Nearly $1M funding for Nain will improve ice safety and create jobs

A survey showed many people had gone through ice off northern Labrador because a changing climate makes it hard to predict conditions.

Money will finance a production facility to make sensors that measure ice thickness

Tyler Spurrell is the technical operations lead with SmartICE, which showed off its technology at a Labrador Expo in Happy Valley-Goose Bay. (Alyson Samson/CBC)

Cold hard cash is coming to Nain. And it's going to the SmartICE project.

Labrador MP Yvonne Jones announced a $660,000 investment from the Atlantic Canada Opportunities Agency on Wednesday, while the province contributed $235,572 and the Nunatsiavut government supplied another $50,000.

The SmartICE project integrates traditional knowledge with advanced technology to provide insights into ice conditions.

The money will go toward a production facility in Nain to manufacture "Smart Buoy" prototypes, which measure sea-ice thickness.

"We have a small production area and we are hoping to be able to identify eight to 10 Inuit youth to start, and then we'll hire a northern production lead that will guide them through the assembly process," said Carolann Harding, the project's business development director.

Nunavut MP Hunter TooToo, Newfoundland and Labrador MPs Churence Rogers and Yvonne Jones, and SmartICE board chair Tom Cooper made the funding announcement Wednesday.

"If the timing works out as planned it will be October when assembly training takes place."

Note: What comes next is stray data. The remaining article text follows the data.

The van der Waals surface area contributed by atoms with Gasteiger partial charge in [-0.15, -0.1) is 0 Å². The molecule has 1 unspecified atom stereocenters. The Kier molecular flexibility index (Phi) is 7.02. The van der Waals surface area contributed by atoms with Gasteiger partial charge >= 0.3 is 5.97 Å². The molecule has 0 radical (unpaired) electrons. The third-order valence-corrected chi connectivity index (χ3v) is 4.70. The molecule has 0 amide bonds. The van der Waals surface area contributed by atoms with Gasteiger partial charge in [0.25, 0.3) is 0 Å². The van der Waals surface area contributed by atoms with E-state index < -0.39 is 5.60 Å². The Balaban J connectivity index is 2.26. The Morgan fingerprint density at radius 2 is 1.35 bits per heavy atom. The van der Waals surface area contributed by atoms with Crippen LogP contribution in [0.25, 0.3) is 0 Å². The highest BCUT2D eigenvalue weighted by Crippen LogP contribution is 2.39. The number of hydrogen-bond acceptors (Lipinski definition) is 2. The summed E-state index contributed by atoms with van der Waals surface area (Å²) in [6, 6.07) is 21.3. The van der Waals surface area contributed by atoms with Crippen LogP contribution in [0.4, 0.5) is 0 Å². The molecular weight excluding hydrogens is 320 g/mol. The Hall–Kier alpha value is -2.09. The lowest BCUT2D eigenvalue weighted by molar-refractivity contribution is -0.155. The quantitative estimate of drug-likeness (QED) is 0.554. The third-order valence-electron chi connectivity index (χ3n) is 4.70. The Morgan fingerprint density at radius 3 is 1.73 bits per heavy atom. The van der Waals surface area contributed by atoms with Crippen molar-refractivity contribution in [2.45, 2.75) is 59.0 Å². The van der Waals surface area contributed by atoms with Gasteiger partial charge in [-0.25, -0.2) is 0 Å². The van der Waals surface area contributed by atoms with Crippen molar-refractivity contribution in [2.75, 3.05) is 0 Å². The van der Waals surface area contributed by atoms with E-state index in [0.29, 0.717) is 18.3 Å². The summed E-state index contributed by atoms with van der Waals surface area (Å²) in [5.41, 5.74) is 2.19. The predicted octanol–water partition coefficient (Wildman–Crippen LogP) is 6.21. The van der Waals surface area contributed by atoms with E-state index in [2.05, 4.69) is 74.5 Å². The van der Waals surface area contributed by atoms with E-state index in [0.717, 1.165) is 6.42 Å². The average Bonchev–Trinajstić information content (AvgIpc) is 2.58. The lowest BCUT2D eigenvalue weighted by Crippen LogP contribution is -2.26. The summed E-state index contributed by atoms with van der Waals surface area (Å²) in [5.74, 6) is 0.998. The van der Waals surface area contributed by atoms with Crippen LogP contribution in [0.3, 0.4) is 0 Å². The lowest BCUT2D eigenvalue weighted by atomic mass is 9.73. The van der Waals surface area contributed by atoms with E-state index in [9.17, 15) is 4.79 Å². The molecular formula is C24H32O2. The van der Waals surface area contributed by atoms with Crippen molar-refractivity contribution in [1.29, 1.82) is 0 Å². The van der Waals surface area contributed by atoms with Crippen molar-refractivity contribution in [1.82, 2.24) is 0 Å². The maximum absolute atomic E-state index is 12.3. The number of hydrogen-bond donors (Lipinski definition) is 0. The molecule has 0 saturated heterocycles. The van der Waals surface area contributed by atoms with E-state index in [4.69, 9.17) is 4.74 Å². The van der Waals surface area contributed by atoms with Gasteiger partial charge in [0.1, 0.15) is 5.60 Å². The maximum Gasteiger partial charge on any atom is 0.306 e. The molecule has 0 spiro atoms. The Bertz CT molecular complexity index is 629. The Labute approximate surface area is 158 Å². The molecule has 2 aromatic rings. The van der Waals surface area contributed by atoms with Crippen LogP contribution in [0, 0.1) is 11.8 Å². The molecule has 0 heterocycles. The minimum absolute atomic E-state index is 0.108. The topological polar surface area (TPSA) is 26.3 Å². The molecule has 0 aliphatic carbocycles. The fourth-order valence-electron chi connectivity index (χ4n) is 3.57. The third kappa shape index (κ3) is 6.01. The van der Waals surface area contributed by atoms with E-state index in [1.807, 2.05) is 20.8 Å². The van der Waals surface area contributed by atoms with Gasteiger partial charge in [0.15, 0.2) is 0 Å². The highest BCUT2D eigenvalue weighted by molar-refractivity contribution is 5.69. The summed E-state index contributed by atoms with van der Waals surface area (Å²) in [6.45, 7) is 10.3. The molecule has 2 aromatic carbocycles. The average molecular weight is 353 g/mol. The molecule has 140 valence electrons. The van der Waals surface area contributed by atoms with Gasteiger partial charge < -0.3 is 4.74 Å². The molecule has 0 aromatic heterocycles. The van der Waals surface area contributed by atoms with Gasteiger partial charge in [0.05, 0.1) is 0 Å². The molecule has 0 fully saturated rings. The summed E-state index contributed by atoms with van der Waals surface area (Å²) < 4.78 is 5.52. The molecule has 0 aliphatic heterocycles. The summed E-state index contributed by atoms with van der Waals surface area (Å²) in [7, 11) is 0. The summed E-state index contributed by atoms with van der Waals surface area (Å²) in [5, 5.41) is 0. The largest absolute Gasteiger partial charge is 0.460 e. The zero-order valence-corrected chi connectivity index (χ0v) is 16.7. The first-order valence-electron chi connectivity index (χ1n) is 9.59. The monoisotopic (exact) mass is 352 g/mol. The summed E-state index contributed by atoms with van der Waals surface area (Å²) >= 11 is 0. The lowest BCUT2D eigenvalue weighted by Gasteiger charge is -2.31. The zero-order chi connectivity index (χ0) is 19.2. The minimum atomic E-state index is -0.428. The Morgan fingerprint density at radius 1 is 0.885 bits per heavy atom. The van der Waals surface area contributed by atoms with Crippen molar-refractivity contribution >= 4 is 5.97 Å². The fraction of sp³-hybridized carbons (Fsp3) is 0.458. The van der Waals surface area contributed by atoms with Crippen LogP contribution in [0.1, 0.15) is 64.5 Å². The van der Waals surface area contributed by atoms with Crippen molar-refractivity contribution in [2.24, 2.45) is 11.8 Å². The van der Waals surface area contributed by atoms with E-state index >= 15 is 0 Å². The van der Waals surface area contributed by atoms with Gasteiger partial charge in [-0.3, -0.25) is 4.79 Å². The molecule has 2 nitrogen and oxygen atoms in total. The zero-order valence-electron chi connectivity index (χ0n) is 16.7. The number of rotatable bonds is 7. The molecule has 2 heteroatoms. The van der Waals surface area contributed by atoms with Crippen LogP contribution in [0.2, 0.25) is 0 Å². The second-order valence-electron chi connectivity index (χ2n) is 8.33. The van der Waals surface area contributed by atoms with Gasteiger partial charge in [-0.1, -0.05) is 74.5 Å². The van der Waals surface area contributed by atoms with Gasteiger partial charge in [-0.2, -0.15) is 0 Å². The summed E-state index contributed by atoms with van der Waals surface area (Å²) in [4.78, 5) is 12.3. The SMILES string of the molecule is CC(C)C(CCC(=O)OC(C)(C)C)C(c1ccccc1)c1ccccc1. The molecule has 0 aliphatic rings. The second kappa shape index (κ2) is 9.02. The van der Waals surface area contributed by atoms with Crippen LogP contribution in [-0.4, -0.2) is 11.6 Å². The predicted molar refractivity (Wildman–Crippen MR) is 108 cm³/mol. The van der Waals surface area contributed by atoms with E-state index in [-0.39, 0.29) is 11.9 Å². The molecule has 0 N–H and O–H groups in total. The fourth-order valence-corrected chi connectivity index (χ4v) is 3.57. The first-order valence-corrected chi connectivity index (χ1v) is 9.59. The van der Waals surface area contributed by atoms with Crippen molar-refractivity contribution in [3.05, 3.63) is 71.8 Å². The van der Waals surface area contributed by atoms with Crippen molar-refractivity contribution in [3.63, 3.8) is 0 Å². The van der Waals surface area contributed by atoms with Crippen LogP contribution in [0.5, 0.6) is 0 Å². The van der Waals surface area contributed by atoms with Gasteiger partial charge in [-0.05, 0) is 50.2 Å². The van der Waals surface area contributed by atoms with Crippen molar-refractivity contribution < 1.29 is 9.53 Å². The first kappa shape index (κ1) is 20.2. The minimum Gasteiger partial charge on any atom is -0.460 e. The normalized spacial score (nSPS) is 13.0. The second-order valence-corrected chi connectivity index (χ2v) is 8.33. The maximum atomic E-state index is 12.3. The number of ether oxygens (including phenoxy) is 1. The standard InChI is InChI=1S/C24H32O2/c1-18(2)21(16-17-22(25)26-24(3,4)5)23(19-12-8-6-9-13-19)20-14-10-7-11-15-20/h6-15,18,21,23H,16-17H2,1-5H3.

Survey showed concern

In 2010, a survey was done with the Nunatsiavut government that found that 75 per cent of respondents were not confident in the ice.

"For community members it's very important for them to be able to travel on the ice and to travel on the ice safely," Harding said. 

The survey said one in 12 people have gone through the ice.- Carolann Harding

People were afraid to go out, as ice conditions became less predictable due to climate change.

"That same survey said one in 12 people have gone through the ice, which is significant," she said.

The program — which is also being piloted in Pond Inlet, Nunavut — uses a combination of sea ice sensors and satellite imagery to map ice conditions in areas that community members use most. Due to a changing climate, those commonly used areas are less predictable and increasingly dangerous for travel.

"We want to make sure that this data that they get saves lives," she said.

It's a boon for Nain, and will also provide jobs in the region.

Carolann Harding is the director of business development with SmartICE. (Alyson Samson/CBC)

"It's big for the community because it's going to give the at-risk youth the opportunity to gain skills for employment and give them the opportunity to work and build a career," said Tyler Spurrell, SmartICE technical operations lead.

"As well it's going to make these sensors available to the communities, which is going to help with the ice monitoring."

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About the Author

Alyson Samson

Alyson Samson is a journalist working with the CBC in Newfoundland and Labrador.